The Myth of the Earned Income Tax Credit
Conservative economists argue that the Earned Income Tax Credit (EITC) negates the need for a minimum wage.
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Christopher Matthews, writer and reporter for Time, says that it is a myth that the benefit of the EITC makes minimum wages unnecessary.
What Is the EITC?
The IRS defines the EITC as “a benefit for working people who have low to moderate income. A tax credit means more money in your pocket. It reduces the amount of tax you owe and may also give you a refund.”
Who Is Eligible for the EITC?
The IRS defines the people eligible for the EITC as having all of these qualifications, among others:
- Earning income; in other words, their income is from working a job for somebody else or a form of self-employment. Income from child support payments or an investment are ineligible;
- Being between the ages of 25 and 65;
- Residing in the state at least half of the year;
- Not filing “married filing separately.”
Why Do We Still Need a Minimum Wage?
Because people making low wages get these benefits from the government, more conservative economists argue that we can ease the burden on small business owners and reduce or eliminate the minimum wage.
However, employers already get a benefit from the EITC; they offer workers the lowest wages possible and can still entice them to work. The existence of the EITC is one reason some workers are able to take such low wages.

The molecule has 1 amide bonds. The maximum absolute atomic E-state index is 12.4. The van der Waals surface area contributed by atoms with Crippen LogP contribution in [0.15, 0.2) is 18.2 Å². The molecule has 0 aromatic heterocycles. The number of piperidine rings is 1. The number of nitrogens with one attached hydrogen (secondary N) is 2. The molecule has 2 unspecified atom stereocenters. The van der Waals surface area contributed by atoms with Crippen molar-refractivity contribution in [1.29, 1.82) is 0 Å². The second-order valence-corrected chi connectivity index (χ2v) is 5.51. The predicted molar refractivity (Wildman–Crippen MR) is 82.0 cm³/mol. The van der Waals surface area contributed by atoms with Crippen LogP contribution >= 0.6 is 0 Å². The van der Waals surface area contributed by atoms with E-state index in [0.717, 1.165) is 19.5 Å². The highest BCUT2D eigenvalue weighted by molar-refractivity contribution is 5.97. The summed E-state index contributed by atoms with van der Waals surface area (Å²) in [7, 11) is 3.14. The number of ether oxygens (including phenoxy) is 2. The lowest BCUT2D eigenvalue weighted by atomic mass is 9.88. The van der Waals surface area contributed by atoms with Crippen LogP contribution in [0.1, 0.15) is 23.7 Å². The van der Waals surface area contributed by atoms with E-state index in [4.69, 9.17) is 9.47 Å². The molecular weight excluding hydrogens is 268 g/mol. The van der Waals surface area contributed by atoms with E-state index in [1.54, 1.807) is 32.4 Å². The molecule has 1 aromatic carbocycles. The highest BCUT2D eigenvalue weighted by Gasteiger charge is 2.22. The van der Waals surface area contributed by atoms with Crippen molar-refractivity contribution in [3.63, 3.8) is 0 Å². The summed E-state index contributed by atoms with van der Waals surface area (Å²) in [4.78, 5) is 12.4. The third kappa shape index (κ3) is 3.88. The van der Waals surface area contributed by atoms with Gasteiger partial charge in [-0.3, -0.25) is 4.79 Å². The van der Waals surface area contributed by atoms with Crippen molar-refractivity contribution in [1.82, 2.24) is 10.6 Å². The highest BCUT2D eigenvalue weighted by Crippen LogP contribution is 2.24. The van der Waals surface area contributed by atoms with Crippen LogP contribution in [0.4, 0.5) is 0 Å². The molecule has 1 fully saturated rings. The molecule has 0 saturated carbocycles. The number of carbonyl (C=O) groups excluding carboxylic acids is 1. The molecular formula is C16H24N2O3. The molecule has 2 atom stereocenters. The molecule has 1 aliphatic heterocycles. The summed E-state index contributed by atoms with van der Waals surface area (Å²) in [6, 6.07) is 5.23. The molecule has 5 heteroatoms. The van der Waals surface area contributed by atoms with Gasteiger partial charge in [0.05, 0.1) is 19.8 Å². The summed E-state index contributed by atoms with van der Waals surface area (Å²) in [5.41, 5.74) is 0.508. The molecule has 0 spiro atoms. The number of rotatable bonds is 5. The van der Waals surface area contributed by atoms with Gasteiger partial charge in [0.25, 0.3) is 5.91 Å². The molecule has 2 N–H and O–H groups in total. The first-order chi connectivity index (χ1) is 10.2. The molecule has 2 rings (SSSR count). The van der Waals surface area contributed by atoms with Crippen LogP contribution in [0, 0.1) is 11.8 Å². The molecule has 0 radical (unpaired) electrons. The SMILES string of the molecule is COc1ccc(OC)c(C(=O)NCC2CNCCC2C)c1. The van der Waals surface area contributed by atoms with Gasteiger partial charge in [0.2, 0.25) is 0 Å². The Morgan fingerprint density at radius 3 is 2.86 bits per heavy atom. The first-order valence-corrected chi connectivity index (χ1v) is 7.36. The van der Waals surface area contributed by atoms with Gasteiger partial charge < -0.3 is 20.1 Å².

This is not a reason to get rid of either the EITC or the minimum wage; rather, we fight poverty when the two laws work together in tandem to help the working poor make ends meet. The EITC was never intended as a form of corporate welfare so that employers would not have to pay employees a reasonable wage, and giving employers the power to offer slave wages negates the benefits of the EITC.
Benefits of the EITC
We’ve seen the benefits of the EITC numerous times. For example, the Center on Budget and Policy Priorities reports that children in families who received help from the EITC did better in school not only while they were receiving the benefits, but were more likely to attend college and earn more as adults.
Helping families with the EITC seems to help end the cycle of generational poverty. We need both a minimum wage and the EITC to help poor adults and families dig their way out of poverty.
Tell Us What You Think
Do you think we need a higher minimum wage, the EITC, or both? Leave us a comment or join the conversation on Twitter.